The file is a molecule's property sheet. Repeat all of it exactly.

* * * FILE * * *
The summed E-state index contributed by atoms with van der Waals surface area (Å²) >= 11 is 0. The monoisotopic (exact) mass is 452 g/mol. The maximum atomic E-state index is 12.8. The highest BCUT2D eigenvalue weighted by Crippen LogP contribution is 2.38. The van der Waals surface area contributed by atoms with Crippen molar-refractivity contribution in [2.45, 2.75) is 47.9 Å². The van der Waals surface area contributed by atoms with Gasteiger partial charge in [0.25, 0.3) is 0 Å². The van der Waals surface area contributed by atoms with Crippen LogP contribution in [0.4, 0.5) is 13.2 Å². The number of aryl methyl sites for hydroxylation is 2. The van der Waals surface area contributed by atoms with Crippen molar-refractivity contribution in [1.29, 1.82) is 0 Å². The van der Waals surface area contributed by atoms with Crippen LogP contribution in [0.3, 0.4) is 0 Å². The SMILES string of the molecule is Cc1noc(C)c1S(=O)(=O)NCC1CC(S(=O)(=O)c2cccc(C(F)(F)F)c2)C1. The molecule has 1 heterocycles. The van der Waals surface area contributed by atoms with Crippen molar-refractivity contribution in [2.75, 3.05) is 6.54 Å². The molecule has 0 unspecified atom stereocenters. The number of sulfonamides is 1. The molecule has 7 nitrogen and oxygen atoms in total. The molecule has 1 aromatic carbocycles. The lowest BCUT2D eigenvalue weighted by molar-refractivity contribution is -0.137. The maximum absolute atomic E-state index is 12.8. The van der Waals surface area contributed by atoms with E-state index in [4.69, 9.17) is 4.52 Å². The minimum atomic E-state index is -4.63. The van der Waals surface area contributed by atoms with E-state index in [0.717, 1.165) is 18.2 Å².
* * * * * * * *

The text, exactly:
The summed E-state index contributed by atoms with van der Waals surface area (Å²) >= 11 is 0. The monoisotopic (exact) mass is 452 g/mol. The maximum atomic E-state index is 12.8. The highest BCUT2D eigenvalue weighted by Crippen LogP contribution is 2.38. The van der Waals surface area contributed by atoms with Crippen molar-refractivity contribution in [2.45, 2.75) is 47.9 Å². The van der Waals surface area contributed by atoms with Gasteiger partial charge in [0.25, 0.3) is 0 Å². The van der Waals surface area contributed by atoms with Crippen LogP contribution in [0.4, 0.5) is 13.2 Å². The number of aryl methyl sites for hydroxylation is 2. The van der Waals surface area contributed by atoms with Crippen molar-refractivity contribution in [1.29, 1.82) is 0 Å². The van der Waals surface area contributed by atoms with Crippen LogP contribution in [0.3, 0.4) is 0 Å². The SMILES string of the molecule is Cc1noc(C)c1S(=O)(=O)NCC1CC(S(=O)(=O)c2cccc(C(F)(F)F)c2)C1. The molecule has 1 heterocycles. The van der Waals surface area contributed by atoms with Crippen molar-refractivity contribution in [2.75, 3.05) is 6.54 Å². The molecule has 0 unspecified atom stereocenters. The number of sulfonamides is 1. The molecule has 7 nitrogen and oxygen atoms in total. The molecule has 1 aromatic carbocycles. The lowest BCUT2D eigenvalue weighted by molar-refractivity contribution is -0.137. The maximum absolute atomic E-state index is 12.8. The van der Waals surface area contributed by atoms with E-state index in [4.69, 9.17) is 4.52 Å². The minimum atomic E-state index is -4.63. The van der Waals surface area contributed by atoms with E-state index in [0.717, 1.165) is 18.2 Å².